The A – Z of Emotional Resilience: The letter I!

Inspiring

Inspirational – you would expect in any cheesy journal that this would figure highly. For us it is more than simply the obvious.

In order to inspire others we need to inspire ourselves. Really inspiring ourselves without drawing on negative and angry energy takes a special kind of emotional resilience. It takes self care, dedication and self discipline but the rewards are there. Imagine getting up and feeling inspired by yourself every day. Now that’s a vision.

There is an important consequence of inspiring others. Being inspirational is a form of giving. Giving is an act of kindness and there is often nothing better for an emotional top up than to know that you have carried out an act of kindness.

Inquisitive – Those of us that are driven can often become somewhat tunnel visioned and blinkered. This can lead us to get in to a rut and deal only with tasks and objectives that we conceived will be the way towards whatever goal we have set ourselves. Before long we find ourselves in transactional acts that seem to have little intrinsic emotional payback and we can start to feel dissatisfied and bored, or worse still, stressed.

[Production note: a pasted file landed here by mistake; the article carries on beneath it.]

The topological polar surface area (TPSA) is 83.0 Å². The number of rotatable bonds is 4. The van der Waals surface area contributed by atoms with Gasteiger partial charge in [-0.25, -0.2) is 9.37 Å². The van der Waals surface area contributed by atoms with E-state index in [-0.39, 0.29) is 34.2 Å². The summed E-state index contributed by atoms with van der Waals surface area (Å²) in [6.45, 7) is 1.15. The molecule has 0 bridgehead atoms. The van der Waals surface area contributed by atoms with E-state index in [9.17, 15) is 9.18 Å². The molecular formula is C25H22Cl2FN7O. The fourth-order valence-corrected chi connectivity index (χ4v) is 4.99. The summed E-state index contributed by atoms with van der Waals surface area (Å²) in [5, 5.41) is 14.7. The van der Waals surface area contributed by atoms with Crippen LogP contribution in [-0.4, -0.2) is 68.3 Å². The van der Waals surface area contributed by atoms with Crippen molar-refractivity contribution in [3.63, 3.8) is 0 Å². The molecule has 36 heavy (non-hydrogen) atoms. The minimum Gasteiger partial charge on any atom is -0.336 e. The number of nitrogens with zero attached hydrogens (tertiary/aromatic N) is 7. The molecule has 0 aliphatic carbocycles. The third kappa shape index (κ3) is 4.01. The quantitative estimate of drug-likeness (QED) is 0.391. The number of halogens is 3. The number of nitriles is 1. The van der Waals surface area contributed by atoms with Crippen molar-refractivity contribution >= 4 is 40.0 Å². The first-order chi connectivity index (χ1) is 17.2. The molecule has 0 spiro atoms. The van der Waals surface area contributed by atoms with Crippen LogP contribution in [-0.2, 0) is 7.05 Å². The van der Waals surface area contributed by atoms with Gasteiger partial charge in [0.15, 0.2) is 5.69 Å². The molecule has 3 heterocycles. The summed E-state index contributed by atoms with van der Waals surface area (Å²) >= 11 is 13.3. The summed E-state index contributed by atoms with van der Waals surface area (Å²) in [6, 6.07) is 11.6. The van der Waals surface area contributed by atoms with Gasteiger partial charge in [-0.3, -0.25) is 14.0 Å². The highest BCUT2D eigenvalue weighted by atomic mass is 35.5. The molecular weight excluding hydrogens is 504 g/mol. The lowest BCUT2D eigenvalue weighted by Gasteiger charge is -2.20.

Being inquisitive can lead us to discover better and fresh ways of doing things. It can lead us to uncover tactics and strategies that can help us live better and be more emotionally complete. The day we lose our curiosity is the day we may as well pack up and go home.

Intelligent – In terms of IQ intelligence is scored and, as far as those that put great relevance to that scale are concerned, it will change little no matter what we do. Have you noticed though that someone can be an intellectual giant and still appear to behave in ways that a lot of us would categorise as less than intelligent.

Intelligence in the round comprises more than just our intellectual capacity. Howard Gardner in his book The Theory of Multiple Intelligences suggests that there are 9 type of intelligence. These range from mathematical to existential and take in musical and linguistic intelligence. Our point here is that it is one thing to be intelligent and other to use that intelligence build your own resilience and that of others and it is worth recognising in which intelligence our strengths lie.

Instructive – There is a fine line between being instructive i.e. helping another with some direction and being controlling and creating dependency. Being instructive with others can be part of holding you own emotional boundaries so that they are not continually crashed and is another facet of self awareness, self compassion and self esteem.

Equally instructing another in anything can be an act of kindness (see above) as long as (in our opinion) it does not go so far as that they feel dependent upon us for continual instruction. Creating dependency is not good for anyone’s personal growth.